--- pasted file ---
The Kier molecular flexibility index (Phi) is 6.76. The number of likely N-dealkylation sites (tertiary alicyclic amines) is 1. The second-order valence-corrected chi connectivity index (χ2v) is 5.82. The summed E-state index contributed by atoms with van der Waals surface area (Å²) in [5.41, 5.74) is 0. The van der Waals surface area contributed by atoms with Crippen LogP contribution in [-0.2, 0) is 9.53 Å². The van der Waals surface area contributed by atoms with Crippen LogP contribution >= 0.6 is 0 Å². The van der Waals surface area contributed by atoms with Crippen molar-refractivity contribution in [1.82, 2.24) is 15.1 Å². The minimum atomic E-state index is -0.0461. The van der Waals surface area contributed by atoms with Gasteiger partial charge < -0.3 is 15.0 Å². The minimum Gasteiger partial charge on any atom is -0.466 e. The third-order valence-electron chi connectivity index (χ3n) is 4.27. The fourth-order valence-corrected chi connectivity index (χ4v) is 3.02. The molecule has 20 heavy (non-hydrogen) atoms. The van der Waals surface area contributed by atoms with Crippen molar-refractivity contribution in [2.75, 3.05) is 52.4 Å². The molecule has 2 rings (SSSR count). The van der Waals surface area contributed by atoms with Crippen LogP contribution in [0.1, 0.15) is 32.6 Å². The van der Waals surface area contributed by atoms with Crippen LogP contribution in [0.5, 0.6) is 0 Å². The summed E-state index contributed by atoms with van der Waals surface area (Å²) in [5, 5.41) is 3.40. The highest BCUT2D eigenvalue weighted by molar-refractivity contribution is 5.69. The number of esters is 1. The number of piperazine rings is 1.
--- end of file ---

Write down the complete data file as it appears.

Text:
The Kier molecular flexibility index (Phi) is 6.76. The number of likely N-dealkylation sites (tertiary alicyclic amines) is 1. The second-order valence-corrected chi connectivity index (χ2v) is 5.82. The summed E-state index contributed by atoms with van der Waals surface area (Å²) in [5.41, 5.74) is 0. The van der Waals surface area contributed by atoms with Crippen LogP contribution in [-0.2, 0) is 9.53 Å². The van der Waals surface area contributed by atoms with Crippen LogP contribution >= 0.6 is 0 Å². The van der Waals surface area contributed by atoms with Crippen molar-refractivity contribution in [1.82, 2.24) is 15.1 Å². The minimum atomic E-state index is -0.0461. The van der Waals surface area contributed by atoms with Gasteiger partial charge < -0.3 is 15.0 Å². The minimum Gasteiger partial charge on any atom is -0.466 e. The third-order valence-electron chi connectivity index (χ3n) is 4.27. The fourth-order valence-corrected chi connectivity index (χ4v) is 3.02. The molecule has 20 heavy (non-hydrogen) atoms. The van der Waals surface area contributed by atoms with Crippen molar-refractivity contribution in [2.75, 3.05) is 52.4 Å². The molecule has 2 rings (SSSR count). The van der Waals surface area contributed by atoms with Crippen LogP contribution in [0.1, 0.15) is 32.6 Å². The van der Waals surface area contributed by atoms with Crippen LogP contribution in [0.5, 0.6) is 0 Å². The summed E-state index contributed by atoms with van der Waals surface area (Å²) in [5, 5.41) is 3.40. The highest BCUT2D eigenvalue weighted by molar-refractivity contribution is 5.69. The number of esters is 1. The number of piperazine rings is 1.